Department of International and European Economic Studies
Athens University of Economics and Business

Newsletter 2/2012

Distributional implications of tax evasion in Greece
By Manos Matsaganis & Chrysa Leventi

In this Newsletter we present our recent findings on the distributional impact of tax evasion in Greece. We compare reported incomes in a large sample of tax returns, with those in EU-SILC. We consider the latter, if not exactly 'true', at least closer to true incomes (since participants in a statistical survey have no material incentive to under-report their income). We use the European tax-benefit model EUROMOD to translate income under-reporting into tax evasion, and to estimate the effects of the latter on inequality and tax progressivity. We find that eliminating tax evasion would raise the total amount of personal income tax paid (by 33%), would reduce income inequality (by 3% to 8%, depending on the inequality index used), and would improve the redistributive impact of the tax system (by 29%).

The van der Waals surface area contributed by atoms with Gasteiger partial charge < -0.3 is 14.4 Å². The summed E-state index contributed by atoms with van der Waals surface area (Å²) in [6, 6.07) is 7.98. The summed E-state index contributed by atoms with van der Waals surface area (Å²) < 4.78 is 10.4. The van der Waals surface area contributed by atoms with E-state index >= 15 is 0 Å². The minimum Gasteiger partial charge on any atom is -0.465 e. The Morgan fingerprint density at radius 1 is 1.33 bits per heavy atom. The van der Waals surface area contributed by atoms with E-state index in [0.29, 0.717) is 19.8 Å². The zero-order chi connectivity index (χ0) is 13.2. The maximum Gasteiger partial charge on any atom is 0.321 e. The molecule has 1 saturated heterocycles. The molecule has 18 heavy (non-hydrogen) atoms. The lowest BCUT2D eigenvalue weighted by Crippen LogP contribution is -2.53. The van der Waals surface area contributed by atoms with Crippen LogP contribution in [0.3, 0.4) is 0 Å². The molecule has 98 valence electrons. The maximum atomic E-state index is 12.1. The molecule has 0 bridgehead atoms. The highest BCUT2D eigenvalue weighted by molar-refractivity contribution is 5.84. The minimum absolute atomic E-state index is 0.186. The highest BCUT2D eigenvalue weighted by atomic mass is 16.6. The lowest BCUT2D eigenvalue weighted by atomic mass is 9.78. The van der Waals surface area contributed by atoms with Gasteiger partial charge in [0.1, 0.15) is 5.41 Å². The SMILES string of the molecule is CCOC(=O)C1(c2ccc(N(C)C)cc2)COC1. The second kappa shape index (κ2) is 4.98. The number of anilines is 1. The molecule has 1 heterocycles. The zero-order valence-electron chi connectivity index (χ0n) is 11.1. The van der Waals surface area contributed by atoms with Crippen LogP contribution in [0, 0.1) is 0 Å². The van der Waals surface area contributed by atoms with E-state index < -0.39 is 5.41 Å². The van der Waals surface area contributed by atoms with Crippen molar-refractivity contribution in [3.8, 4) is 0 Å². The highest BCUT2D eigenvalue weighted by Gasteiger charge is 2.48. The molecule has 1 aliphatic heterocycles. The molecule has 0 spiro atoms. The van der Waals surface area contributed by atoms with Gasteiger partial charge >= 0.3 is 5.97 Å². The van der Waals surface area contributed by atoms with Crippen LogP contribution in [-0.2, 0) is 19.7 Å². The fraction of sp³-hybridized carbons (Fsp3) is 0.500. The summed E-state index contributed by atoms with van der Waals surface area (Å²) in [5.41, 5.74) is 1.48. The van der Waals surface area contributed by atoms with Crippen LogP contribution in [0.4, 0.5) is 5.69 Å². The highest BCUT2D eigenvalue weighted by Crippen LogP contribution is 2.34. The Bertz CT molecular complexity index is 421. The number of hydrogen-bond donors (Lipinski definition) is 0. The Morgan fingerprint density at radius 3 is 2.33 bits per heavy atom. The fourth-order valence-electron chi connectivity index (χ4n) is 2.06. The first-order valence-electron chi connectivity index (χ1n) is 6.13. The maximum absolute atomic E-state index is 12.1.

The full text of the Newsletter is available here (in Greek).